It recently came to my attention that the Mike Judge LP is suddenly doing for 40-70$ on Ebay. This is pretty mind blowing. I bought this LP for 8$ in like 2004 or 2005 because it was still in print over a decade after it was released. What’s so strange is that something that took that long to go out of print is suddenly sought after.
This record is great, but it’s extremely different from both Mike Judge’s past bands and other Rev releases, so in some ways it makes sense that it took so long to go out or print. I’m blown away by how much Mike sounds like Neil Young. What it comes down to is this, if you like Neil Young, you’ll like this record, if you don’t then you won’t.
Interesting anecdote about his LP. Kids managed to use it to track down Mike after he had cut ties with Hardcore. It had a message in it that read “This recording is dedicated to Patricia Ferraro (I wish we had some time together)” in the liner notes, and the matrix carving read “There’s ghosts in the woods of Montville”. Kids where able to figure out that Patricia Ferraro was Mike’s mother or grandmother, and that he was living in Montville. Once this was figured out, people just used the phone book to get his number and try to call him for interviews.
The A-side of this record is Mike’s solo stuff, the B-side is him with a full band. Initially he wanted the record to just be under the Old Smoke name, but Jordan Cooper at Rev thought it would sell better with Mike Judge’s name on it. It still took over a decade to sell out.
Alright, instead of giving a lengthy description of these tracks, I’m just gonna discuss something that drives me nuts. Why do the Descendents get jocked so hard on here, but no one discusses All. They were, for songwriting purposes, the same band. Bill Stevenson wrote all the best songs for both bands, and the best All songs are just as good as the best Descendents songs. Both bands had some serious stinkers too.
So, what are these songs? Well, the Descendents album with the art that gets ripped off by everyone was originally… an All album. That’s what these recordings are. All recorded demos that would have been Everything Sucks with Chad Price on vocals. After they were recorded Milo Aukerman expressed interest in reforming The Descendents, and they ended up recording many of the songs from the initial Everything Sucks demos for the proper album, as well as a few new songs. Other tracks from that sessions ended up on the next All record, and other songs found here were never released!
In a nutshell, if you listen to The Descendents, but not All, you’re latching onto a logo and not paying much attention to the music.
Note: The only reason I included Descendents in the title was to get your attention.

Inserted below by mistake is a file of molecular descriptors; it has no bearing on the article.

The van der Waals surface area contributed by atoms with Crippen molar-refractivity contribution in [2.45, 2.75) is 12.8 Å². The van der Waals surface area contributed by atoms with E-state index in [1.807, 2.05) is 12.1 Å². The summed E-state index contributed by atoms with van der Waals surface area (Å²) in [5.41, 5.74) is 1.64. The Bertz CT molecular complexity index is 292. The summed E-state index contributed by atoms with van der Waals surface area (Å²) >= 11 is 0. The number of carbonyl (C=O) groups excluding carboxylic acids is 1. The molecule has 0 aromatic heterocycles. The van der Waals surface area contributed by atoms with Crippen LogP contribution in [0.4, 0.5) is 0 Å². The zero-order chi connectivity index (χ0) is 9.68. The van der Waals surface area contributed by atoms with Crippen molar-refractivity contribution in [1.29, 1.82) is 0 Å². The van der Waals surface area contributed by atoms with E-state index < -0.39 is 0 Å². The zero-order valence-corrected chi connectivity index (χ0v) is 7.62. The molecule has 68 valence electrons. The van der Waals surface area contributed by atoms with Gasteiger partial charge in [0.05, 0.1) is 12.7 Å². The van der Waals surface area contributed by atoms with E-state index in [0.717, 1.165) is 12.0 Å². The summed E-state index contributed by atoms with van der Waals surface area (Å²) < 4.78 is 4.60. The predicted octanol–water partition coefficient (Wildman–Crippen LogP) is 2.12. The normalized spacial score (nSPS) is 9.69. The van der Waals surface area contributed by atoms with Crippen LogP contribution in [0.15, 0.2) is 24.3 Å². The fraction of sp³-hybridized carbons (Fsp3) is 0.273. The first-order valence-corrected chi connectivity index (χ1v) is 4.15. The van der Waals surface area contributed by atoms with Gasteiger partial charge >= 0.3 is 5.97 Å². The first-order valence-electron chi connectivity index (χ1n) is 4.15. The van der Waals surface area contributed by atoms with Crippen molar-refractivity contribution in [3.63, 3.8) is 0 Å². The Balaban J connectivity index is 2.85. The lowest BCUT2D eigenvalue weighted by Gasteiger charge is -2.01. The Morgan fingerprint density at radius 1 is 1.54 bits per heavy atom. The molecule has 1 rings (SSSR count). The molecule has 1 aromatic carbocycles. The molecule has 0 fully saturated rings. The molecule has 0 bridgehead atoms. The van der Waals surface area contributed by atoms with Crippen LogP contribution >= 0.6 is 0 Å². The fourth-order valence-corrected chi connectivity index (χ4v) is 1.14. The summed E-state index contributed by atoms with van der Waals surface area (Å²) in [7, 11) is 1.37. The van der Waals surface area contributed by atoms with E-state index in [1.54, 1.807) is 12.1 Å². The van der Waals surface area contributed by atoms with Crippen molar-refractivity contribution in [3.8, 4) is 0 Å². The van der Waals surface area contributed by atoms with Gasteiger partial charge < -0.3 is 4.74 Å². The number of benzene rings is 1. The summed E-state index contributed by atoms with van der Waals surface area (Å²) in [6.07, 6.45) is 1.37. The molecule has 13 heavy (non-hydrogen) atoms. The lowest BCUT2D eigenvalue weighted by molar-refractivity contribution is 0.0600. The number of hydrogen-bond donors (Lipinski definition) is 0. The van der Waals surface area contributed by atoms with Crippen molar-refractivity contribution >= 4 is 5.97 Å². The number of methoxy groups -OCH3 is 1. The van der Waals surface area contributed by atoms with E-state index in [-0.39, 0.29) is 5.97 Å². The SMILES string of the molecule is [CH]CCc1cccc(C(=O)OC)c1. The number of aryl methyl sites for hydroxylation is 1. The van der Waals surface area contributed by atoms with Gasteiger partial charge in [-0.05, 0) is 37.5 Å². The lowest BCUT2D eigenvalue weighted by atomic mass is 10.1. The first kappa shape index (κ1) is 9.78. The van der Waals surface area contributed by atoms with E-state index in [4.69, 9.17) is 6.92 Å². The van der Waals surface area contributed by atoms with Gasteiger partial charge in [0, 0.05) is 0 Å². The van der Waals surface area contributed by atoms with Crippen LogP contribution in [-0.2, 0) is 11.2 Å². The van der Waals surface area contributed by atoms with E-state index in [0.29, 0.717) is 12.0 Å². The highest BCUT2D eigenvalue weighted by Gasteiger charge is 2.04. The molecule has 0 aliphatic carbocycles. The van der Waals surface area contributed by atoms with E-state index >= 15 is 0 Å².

So, despite no one really caring about that OnGuard post, I’m posting this NMB stuff because http://christianbeale.tumblr.com/ was stoked on it. Hopefully I few others will be as well.
None More Black’s line up has changed drastically over their years of existence, but during that time they’ve had members of the following bands: Kid Dynamite, Kill Your Idols, Deathcycle, Lifetime, Ink and Dagger, Good Riddance, Paint it Black, Go! For the Throat, The Hope Conspiracy, and more. Do I have your attention now?
Jason Shevchuk will always be best known for his time in Kid Dynamite, but I honestly believe that None More Black’s best material is better than pretty much anything KD did. Not hating on Kid Dynamite, I like that band quite a bit, but None More Black at their best, is better lyrically and musically.
Unlike a lot of rarities collections I’ve posted, this one isn’t such a bad starting point if you’ve never heard NMB before. I’d track down a copy of Loud About Loathing as well, since it’s their best stuff and it’s back in print on vinyl AND it’s really cheap through No Idea.
I really am baffled as to why more Hardcore kids don’t jock this band. They’ve had members of prominent Hardcore bands AND they’ve got killer hooks. It’s really accessible music, and is head and shoulders above the drivel that get’s passed as “pop punk” on here, ESPECIALLY considering the love I see for Kid Dynamite/Lifetime etc… You’d think that a band that shares members with them would get some love. Anyways, I’ve just frustrated myself typing this out.
I saw NMB once during their first existence (they split up and reformed), and it was with like 30 people in a shitty bar in Edmonton, Alberta in like 2005ish. I was bummed because Fifth Hour Hero’s van broke down and they couldn’t play. I’m not sure why I’m even bothering with that story, there isn’t a whole lot to it.
Side Note: I know that there is an unreleased demo with a couple versions of tracks off of File Under Black. If anyone has those tracks, let me know!
On to the good stuff:
This download contains the tracks from the following compilations: Prisoners of War a Compilation to Benfit Peter Young, Rock Against Bush V1, In Honor: a Compilation to Beat Cancer, and Wrectrospective. It also contains the 2002 demo, and the 2001 7” EP.
I wonder how many asks I would get accusing me of not listening to the bands I post stuff by, accusing me of only existing on the internet, critiquing every opinion I share etc…